People are increasingly saving more during the pandemic, but experts say it hurts the economy

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People are saving money at more than we have seen in a while, but what could that mean for the economy?

The personal savings rate in March was 13.1% and some experts expect it to go higher, for a variety of reasons – ranging from unemployment to job uncertainty to people just not having the option to leave their home.

But will this health crisis create a new normal when it comes to spending? Only time will tell.

Last month, Sarah Hickey’s financials we’re in rough shape.

She said, “It was scary. I didn’t know how we were going to do it.”

And that scared feeling left a lasting impression. “We weren’t as prepared as we thought we should be,” Hickey added.

Even though things are picking up work-wise for her and her husband, count them among the many who will choose to save instead of spend.

Hickey said, “As they ease up the restrictions on the restaurants maybe, every once in a while will go get some takeout, but I’m not hitting Amazon Prime like I was, that’s for sure.”

Dr. Tom Smythe is a professor of finance at FGCU, and he says while creating a cushion is a good thing, spending pulls our economy out of a recession situation quicker than saving.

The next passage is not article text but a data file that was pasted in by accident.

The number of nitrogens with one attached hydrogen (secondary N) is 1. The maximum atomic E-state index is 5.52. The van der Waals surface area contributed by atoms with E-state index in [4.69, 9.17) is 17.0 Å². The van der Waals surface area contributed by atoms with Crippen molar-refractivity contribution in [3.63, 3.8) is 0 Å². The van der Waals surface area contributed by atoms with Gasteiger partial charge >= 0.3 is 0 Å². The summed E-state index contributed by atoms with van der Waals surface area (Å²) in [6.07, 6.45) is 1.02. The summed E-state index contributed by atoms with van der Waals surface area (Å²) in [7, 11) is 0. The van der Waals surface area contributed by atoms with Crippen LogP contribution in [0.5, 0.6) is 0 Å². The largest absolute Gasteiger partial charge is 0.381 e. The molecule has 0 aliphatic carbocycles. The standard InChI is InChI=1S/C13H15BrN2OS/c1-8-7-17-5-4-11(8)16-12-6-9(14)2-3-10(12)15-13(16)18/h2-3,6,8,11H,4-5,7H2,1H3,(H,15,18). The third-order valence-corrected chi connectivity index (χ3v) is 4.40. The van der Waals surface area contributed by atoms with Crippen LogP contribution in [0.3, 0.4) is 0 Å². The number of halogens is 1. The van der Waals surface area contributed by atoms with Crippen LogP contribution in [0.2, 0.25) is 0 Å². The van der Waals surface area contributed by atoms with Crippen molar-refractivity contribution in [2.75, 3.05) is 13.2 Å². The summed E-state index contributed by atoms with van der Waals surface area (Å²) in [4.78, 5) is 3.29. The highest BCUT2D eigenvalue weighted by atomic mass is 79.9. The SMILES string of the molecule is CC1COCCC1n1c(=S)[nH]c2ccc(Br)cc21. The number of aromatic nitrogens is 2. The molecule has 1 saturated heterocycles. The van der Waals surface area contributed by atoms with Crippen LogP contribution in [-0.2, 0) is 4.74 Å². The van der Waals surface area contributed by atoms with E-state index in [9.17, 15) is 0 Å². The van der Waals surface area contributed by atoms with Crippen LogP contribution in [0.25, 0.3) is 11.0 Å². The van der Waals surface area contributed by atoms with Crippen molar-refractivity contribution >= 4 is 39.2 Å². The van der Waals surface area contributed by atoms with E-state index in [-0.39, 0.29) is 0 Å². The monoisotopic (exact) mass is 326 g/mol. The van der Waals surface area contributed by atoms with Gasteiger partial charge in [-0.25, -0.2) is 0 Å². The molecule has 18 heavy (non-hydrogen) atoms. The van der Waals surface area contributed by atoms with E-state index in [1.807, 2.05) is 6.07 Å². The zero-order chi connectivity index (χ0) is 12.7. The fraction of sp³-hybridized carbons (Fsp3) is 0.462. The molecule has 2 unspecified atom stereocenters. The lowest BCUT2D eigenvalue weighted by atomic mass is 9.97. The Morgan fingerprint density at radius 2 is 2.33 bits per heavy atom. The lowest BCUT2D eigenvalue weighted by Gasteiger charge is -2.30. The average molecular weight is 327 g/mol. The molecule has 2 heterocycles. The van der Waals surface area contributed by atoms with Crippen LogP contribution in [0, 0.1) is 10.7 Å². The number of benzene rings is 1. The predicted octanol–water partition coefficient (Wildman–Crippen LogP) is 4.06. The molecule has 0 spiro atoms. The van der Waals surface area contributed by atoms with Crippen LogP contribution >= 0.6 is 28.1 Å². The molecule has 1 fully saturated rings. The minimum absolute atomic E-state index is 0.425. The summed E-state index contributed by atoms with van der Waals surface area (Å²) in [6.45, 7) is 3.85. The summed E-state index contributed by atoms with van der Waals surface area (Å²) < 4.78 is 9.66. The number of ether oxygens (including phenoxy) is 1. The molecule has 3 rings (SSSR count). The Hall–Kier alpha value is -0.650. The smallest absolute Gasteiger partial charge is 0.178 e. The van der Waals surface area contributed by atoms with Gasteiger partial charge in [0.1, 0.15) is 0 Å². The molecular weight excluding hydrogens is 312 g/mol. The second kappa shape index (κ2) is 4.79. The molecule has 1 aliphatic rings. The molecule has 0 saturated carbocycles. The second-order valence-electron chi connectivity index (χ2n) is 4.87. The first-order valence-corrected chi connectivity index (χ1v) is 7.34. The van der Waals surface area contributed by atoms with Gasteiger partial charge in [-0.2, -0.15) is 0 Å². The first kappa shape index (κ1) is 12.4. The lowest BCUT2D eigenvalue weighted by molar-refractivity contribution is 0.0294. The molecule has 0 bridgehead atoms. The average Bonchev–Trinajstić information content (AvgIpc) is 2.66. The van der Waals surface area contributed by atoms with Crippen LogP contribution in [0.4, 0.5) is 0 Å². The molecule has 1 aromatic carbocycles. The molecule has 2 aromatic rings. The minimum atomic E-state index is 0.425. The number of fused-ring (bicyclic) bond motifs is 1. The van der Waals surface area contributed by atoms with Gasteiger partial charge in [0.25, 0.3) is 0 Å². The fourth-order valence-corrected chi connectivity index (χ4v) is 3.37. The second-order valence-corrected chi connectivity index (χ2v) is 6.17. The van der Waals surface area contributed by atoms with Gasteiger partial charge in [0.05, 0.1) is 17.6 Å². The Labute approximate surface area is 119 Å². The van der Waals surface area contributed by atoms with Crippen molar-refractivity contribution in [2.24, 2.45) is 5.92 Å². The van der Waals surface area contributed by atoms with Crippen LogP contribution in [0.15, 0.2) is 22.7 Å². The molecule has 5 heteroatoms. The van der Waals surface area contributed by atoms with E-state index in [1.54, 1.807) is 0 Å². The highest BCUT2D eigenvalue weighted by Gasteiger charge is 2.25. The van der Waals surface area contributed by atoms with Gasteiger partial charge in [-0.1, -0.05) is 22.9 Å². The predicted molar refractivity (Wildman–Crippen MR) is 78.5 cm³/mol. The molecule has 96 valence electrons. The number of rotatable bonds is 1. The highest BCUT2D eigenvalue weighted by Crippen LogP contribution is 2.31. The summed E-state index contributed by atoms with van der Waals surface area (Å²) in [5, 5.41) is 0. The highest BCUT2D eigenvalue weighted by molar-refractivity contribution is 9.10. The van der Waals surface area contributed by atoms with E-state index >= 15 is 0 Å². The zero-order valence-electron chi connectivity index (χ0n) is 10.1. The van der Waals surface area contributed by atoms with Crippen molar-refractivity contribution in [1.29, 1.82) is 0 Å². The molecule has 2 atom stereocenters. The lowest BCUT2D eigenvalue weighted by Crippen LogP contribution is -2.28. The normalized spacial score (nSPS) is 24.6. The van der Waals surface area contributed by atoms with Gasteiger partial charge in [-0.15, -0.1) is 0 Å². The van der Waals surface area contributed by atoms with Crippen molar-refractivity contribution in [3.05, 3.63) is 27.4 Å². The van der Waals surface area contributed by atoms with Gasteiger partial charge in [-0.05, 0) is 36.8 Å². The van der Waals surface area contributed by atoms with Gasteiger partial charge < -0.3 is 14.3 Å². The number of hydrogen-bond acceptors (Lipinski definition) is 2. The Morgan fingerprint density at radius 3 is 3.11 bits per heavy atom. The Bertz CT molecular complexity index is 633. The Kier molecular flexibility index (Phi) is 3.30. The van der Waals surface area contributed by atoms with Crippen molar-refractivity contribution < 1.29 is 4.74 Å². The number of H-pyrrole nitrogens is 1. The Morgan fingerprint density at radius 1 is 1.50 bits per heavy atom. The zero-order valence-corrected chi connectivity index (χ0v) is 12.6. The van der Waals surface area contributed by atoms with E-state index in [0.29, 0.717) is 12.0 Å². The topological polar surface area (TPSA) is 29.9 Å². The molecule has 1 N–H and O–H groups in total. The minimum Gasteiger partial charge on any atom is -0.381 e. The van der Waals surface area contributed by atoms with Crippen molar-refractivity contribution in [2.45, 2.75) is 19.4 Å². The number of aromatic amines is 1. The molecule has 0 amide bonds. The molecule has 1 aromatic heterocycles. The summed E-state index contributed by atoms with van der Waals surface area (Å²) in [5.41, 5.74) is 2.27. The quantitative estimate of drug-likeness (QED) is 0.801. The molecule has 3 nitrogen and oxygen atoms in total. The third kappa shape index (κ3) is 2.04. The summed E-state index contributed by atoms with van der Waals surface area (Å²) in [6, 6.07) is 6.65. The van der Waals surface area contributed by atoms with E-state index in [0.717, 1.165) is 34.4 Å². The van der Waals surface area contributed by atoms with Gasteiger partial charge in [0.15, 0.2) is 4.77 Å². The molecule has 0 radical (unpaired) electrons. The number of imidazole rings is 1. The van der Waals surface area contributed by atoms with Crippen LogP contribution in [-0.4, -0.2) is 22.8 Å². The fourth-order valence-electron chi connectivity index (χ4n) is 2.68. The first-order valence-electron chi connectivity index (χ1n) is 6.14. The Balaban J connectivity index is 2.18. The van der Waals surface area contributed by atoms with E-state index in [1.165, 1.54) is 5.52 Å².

Shutting down the country has damaged the economy and that’s part of the reason why we’re seeing stimulus payments, loans, and extended benefits.

“All of that is meant to put money in people’s hands for them to spend,” Smythe explained. “It’s way too early for us to see if a lot of the changes in spending patterns are permanent yet or not. Once things start to open up, will this pent-up demand lead to higher levels of spending then we might’ve seen coming out of the recession? That’s a big topic of debate right now.”

Hickey says for her family, saving is what they’re sticking with – at least for now – saying, “I would love to go to the mall and go spend some money and get some new clothes or do something fun but I don’t want to get caught again like I was before.”

Smythe adds that some people are waiting for a signal of some sort to start spending. But signals are different for everyone, and with this being a health crisis there’s an added level of caution and uncertainty.

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